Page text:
Sunday, October 20, 2013

an afternoon in times square

My feeling toward the numerous bootleg versions of popular characters that hang out in Times Square posing for photographs is an evolving thing. When this phenomenon of a couple Elmos posing for photos a few years ago somehow morphed into what it now is - people in raggedy outfits of various recognizable cartoon figures or superheroes - I found the spectacle creepy and yet another corporate and branded thing about Times Square to detest. However, now a couple years later, I have come to appreciate these characters so much more. I am so fascinated by them and I also like the effect that they have. In some way, they are bringing the seediness and creepiness back to Times Square. There is something very funny about how Times Square was originally cleaned up back in the '90s with the help of Disney and now a couple decades later, it is people desperate for money dressed up as various Disney characters (as well as Marvel and Sesame Street characters) who are making Times Square seem somehow more menacing, and in the process undermining all the money these protective brands spend shaping these character's identities just so.

I sat and watched them for quite a while today, photographing them every now and then. They would occasionally all huddle or one would lift the head of their costume to peer at how much money was in their tip bag. Later in the day, when finally leaving this part of town, as I was going down the subway stairs, I passed four Central American guys changing out of their costumes at the bottom of the stairs. It is pretty insane to think that there are men and women who have immigrated to this country and find themselves in Times Square dressed in various ratty outfits portraying these icons of huge corporations for tips from visiting tourists - Mario, Batman, Hello Kitty, and of course Elmo, so many Elmos. I can't imagine that back in whatever place they immigrated from, that this is what they thought they would be doing in a new country.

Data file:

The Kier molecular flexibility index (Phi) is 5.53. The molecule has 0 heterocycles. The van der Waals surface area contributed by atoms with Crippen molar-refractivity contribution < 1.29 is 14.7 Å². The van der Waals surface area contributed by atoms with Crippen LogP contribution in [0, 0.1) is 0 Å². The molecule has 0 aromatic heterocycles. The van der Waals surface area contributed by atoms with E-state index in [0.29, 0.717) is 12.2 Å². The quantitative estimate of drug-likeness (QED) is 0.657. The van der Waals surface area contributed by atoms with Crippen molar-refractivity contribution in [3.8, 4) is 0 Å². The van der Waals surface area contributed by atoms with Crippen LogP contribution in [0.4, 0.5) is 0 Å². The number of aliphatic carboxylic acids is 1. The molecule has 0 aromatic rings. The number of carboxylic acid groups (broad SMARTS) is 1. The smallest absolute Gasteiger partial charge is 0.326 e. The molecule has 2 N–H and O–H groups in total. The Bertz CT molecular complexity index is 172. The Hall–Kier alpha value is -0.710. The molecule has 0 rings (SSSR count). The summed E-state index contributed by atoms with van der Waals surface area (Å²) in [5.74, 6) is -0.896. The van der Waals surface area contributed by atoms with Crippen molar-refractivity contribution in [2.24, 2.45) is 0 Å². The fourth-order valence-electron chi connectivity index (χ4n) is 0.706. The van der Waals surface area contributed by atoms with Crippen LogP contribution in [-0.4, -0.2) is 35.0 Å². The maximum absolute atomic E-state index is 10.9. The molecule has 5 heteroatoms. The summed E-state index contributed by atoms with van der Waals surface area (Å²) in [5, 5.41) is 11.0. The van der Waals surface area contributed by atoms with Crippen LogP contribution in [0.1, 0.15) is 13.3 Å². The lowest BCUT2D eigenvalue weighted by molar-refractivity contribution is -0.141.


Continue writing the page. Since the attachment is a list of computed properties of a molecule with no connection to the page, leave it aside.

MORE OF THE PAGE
In front of the McDonald's on 42nd Street, I came across a Bansky art piece that has been making its way around to various McDonald's in the city - an angry looking statue of Ronald McDonald with his shoe out to be shined, and an actual shoeless black man shining this statue's shoe. It made me deeply uncomfortable to encounter this, but that's probably a good thing. There were numerous tourists who took pictures of this in the same way they did of the guy putting nails up his nostrils next door at Ripley's Believe it or Not or of the various Elmos a little further down the street, one more crazy sight that they encountered on their trip to New York. It's a really great work that speaks a lot to these times we live in. I couldn't help but notice some symmetries between the characters all over Times Square making messes of various brands and this Bansky piece as well.

I went and saw Gravity at the Regal on 42nd. When I left the theater, the Bansky installation was already gone. I walked down the subway and passed the group of guys changing out of their costumes, counting their tips, happy.

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